Welcome to Part 5 of the Hero’s Trail tutorials!
This tutorial expands on the Hero’s Trail project provided with GameMaker Studio 2. We’ll give the player the ability to attack in all four directions and use a shield, as well as add heart pickups and speed/invincibility power ups!
This tutorial has the following sections:
Currently the player can only attack to the left or right, so now we’ll allow it to attack in all 4 directions. For this we’ll create a variable to store the direction that the player is facing in.
Let’s do the following:
Go to obj_player and open its Create event.
Add the “Assign Variable” action and create a variable called input_direction.
This variable will have four possible values indicating the input direction:
This variable will be set in each arrow key event, so the following events will need the actions shown next to them:
Add the following action to the Key Down - Left event:
Add the following action to the Key Down - Up event:
Add the following action to the Key Down - Right event:
Add the following action to the Key Down - Down event:
Now when the player presses an arrow key, the input direction will be set accordingly. We can use this value to swing our sword in the correct direction!
When the sword is created, we’ll change its rotation so it uses the input_direction value as its angle. Let’s do the following:
Open obj_player’s Key Press - Space event.
This event will already have an “Assign Variable” action which changes the image_xscale of the sword. Remove this action.
Add a new “Assign Variable” action. Make sure to place it after the “Create Instance” action.
We’ll use this action to change the image_angle of the sword, which is the rotation of its sprite.
Set its value to input_direction so the sword faces in the direction stored in that variable.
Run the game now and you will be able to attack in all four directions. We just made the game a lot more fun and easier!
The player can lose hearts, so we need to resupply them with heart pickups throughout the level so they can keep fighting.
Let’s start by creating a heart pickup object:
Go to "Objects" -> "Game".
Here, create a new object called obj_heart_pickup.
Assign the spr_heart_pickup sprite to it, which can be found in the “Items” group under “Sprites”.
You can now go ahead and place these hearts in the room, inside the “Instances” layer.
We’ll now make the player able to collect these hearts. Let’s do the following:
Open obj_player and add a collision event with the new obj_heart_pickup object.
Add the “If Variable” action in this event. This condition should check if the hearts variable is less than max_hearts, meaning that the player is missing some hearts.
Add an “Assign Variable” action and attach it to the condition. Use this to increase the value of the hearts variable by 1.
Attach an “Apply To” action, click on the little arrow next to the X button and select “Other”.
Any actions attached to this event will now be applied to the “other” instance in the collision, which is the heart pickup (as the player is the “self”).
Attach the “Destroy Instance” and “Do Effect” actions to “Apply To”.
Use the following settings for your actions:
You can now run the game and pick up hearts! You’ll notice that you can’t collect them when your hearts are full. This makes sure that any excess heart pickups are saved for later.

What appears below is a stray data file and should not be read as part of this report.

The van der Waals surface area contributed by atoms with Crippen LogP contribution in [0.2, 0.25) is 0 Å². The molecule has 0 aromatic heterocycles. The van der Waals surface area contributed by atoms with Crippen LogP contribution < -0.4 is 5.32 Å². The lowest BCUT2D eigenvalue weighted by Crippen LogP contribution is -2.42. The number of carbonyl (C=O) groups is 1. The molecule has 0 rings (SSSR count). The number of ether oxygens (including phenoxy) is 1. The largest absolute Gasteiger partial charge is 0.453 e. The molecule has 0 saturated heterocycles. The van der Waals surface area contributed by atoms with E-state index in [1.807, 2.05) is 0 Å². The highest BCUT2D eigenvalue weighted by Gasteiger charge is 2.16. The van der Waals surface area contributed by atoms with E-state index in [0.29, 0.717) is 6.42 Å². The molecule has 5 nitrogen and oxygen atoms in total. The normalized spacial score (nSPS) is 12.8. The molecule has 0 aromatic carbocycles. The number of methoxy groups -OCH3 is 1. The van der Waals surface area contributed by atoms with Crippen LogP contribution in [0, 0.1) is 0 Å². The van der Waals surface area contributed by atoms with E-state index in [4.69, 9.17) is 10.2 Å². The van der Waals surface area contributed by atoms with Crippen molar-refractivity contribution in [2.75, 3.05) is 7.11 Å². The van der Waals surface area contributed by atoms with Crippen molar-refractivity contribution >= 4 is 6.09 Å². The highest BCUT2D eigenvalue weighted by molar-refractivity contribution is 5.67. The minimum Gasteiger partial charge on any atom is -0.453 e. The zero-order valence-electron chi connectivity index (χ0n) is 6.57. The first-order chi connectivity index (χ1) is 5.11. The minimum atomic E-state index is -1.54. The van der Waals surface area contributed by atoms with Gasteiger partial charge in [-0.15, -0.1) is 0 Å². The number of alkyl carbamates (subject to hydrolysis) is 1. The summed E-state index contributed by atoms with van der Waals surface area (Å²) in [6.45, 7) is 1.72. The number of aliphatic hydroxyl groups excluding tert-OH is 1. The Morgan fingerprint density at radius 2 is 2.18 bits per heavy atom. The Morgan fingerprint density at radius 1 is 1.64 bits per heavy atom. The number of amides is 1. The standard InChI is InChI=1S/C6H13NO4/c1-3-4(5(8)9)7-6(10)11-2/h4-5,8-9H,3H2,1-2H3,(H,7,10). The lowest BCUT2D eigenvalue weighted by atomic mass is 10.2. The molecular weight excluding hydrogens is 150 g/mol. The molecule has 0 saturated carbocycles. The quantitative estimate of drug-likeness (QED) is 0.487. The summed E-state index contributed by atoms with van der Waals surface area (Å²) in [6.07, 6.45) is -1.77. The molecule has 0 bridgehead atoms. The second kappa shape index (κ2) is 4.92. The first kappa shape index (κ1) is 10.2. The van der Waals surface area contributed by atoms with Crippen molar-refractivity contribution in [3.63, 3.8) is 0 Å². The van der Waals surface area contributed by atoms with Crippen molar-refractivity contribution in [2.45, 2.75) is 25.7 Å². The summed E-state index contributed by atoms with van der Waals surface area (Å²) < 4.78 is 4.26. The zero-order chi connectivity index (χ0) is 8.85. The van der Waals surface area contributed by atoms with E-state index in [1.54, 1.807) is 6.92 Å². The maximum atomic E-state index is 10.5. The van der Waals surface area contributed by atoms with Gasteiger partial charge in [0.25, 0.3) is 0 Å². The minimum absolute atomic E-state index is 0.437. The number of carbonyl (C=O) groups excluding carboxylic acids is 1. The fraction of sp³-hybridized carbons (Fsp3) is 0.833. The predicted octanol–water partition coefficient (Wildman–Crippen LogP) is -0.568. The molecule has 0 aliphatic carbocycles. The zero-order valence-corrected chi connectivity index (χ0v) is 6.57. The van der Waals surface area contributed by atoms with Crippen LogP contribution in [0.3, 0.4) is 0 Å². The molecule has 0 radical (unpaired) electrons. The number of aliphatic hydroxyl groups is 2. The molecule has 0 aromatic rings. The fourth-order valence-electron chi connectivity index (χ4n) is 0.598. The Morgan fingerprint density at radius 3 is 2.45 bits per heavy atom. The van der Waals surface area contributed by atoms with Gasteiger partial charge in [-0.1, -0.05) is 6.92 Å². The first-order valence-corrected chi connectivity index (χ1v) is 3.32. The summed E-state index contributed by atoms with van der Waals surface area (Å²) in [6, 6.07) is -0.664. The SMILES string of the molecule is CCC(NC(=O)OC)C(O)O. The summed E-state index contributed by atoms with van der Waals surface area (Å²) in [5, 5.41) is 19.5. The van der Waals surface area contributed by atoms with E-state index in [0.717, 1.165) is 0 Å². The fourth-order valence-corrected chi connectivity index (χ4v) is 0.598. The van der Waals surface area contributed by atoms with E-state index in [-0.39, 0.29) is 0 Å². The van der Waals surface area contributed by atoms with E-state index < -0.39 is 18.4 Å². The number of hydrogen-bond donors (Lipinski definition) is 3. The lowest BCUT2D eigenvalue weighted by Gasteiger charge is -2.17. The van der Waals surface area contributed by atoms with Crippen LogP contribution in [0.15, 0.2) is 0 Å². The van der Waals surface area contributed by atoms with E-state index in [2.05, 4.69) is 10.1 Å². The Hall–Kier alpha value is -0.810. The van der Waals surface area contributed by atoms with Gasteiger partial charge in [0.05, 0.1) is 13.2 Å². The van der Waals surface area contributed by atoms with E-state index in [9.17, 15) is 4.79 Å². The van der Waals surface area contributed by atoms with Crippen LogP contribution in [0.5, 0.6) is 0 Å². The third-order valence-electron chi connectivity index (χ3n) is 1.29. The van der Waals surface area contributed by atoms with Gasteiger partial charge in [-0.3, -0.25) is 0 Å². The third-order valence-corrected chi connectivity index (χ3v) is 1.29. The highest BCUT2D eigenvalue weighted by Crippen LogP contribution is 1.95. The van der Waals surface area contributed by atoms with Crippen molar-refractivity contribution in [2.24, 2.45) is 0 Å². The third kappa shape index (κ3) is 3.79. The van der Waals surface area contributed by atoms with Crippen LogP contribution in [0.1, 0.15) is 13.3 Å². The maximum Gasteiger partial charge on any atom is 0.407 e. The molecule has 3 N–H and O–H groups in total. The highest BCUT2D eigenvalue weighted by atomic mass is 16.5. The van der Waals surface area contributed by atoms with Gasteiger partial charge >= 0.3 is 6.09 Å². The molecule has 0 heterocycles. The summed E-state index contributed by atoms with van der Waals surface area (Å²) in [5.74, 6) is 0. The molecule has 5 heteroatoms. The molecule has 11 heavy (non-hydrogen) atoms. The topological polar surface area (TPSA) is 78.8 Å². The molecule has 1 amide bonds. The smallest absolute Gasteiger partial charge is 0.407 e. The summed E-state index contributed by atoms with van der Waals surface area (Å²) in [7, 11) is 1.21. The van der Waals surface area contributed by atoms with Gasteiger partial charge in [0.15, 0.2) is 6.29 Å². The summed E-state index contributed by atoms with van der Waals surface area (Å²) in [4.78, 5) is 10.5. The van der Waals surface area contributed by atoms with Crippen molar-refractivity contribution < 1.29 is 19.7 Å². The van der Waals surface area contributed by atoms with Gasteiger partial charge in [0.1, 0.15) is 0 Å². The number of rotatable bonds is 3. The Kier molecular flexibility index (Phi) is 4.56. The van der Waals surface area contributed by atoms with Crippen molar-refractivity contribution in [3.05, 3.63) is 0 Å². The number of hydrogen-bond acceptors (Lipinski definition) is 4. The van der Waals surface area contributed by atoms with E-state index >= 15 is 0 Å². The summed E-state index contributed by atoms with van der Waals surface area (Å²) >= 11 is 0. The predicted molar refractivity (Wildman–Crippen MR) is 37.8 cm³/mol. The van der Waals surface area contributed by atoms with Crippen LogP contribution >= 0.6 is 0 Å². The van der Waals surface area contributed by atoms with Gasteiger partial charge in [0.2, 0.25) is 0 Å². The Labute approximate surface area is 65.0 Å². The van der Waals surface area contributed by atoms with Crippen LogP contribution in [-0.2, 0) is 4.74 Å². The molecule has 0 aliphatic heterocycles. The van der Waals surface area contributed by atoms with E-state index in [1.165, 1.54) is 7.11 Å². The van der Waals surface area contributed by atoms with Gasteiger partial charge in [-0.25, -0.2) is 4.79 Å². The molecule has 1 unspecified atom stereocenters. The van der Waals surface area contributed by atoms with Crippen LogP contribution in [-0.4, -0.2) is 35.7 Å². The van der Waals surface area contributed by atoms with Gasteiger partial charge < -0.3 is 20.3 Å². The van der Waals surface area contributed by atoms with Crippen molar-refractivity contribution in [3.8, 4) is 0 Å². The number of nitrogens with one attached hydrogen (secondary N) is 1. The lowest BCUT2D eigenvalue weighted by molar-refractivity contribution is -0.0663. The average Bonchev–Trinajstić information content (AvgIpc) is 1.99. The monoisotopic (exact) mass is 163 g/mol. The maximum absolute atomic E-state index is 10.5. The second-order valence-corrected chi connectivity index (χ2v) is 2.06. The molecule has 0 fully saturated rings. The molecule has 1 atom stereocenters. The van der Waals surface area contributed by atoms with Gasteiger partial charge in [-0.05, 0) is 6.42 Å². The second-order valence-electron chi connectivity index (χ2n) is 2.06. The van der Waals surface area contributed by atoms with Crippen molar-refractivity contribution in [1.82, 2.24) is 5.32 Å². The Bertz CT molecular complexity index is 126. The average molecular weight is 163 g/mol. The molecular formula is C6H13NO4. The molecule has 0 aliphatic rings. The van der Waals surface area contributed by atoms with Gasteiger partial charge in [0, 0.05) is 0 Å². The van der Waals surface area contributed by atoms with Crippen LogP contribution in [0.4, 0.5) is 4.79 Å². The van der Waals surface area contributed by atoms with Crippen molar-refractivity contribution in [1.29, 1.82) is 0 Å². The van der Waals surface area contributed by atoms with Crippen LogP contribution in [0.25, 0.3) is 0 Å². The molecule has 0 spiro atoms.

We’ll now create a power up that makes the player super fast. Let’s start by setting up the object:
Create a new object called obj_powerup_speed.
Assign the spr_powerup_speed sprite to it, found in the “Items” folder under “Sprites”.
Now go ahead and place this power up anywhere in your room. Right now try to place it somewhere near the player’s starting position so you can test it quickly.
We’ll create a power up system in the player object, so it can equip powers that last for a certain amount of seconds (or for as long as you like!).
Let’s do the following to create our power up system:
Go into obj_player and open the Create event.
Use the “Assign Variable” action to create a variable called powerup_active with a value of false.
Create another variable called default_move_speed and set its value to move_speed.
The player should be able to collect a power up and have its properties change based on the power up.
Let’s implement the effects of the speed power up by doing the following:
In the player object, add a collision event with obj_powerup_speed.
We should only be able to collect this power up if the player does not already have one, so we’ll add an “If Variable” condition to make sure that powerup_active is equal to false.
Now we’re going to attach some actions to this condition:
“Assign Variable” - Set powerup_active to true as a power up is now active.
“Assign Variable” - Set the move_speed to twice the default_move_speed, so the player moves twice as fast.
“Set Animation Speed” - Double the animation speed too as the player is now moving faster
“Set Alarm Countdown” - Tell Alarm 1 to run after a few seconds. Alarm 1 will reset the effects of the active power up.
Tip: You can resize an action by dragging it from its sides. This makes it easier to see fields that are too long.
Since we’re setting Alarm 1 to 300, it means our speed effect will last for 5 seconds.
We also need to destroy the speed power up instance, so let’s do the following:
In the same chain of actions, add the “Destroy Instance” and “Do Effect” actions.
Apply them both to the “Other” instance, which in this case is the speed power up.
Use the following settings for the particle effect:
Picking up the speed power up will tell Alarm 1 to run after 300 steps. That event should then disable the power up, so let’s implement that:
Add the Alarm 1 event to obj_player.
Use the “Assign Variable” action to reset the powerup_active variable to false.
Use another “Assign Variable” action to reset the move_speed back to the default_move_speed.
Then reset the animation speed to 1.
This will now handle disabling the power up a few seconds after it has been collected.
You can now run the game, collect the power up and run around faster than ever before!
The power up works well, however we can make it better by adding a “trailing frame” behind the player.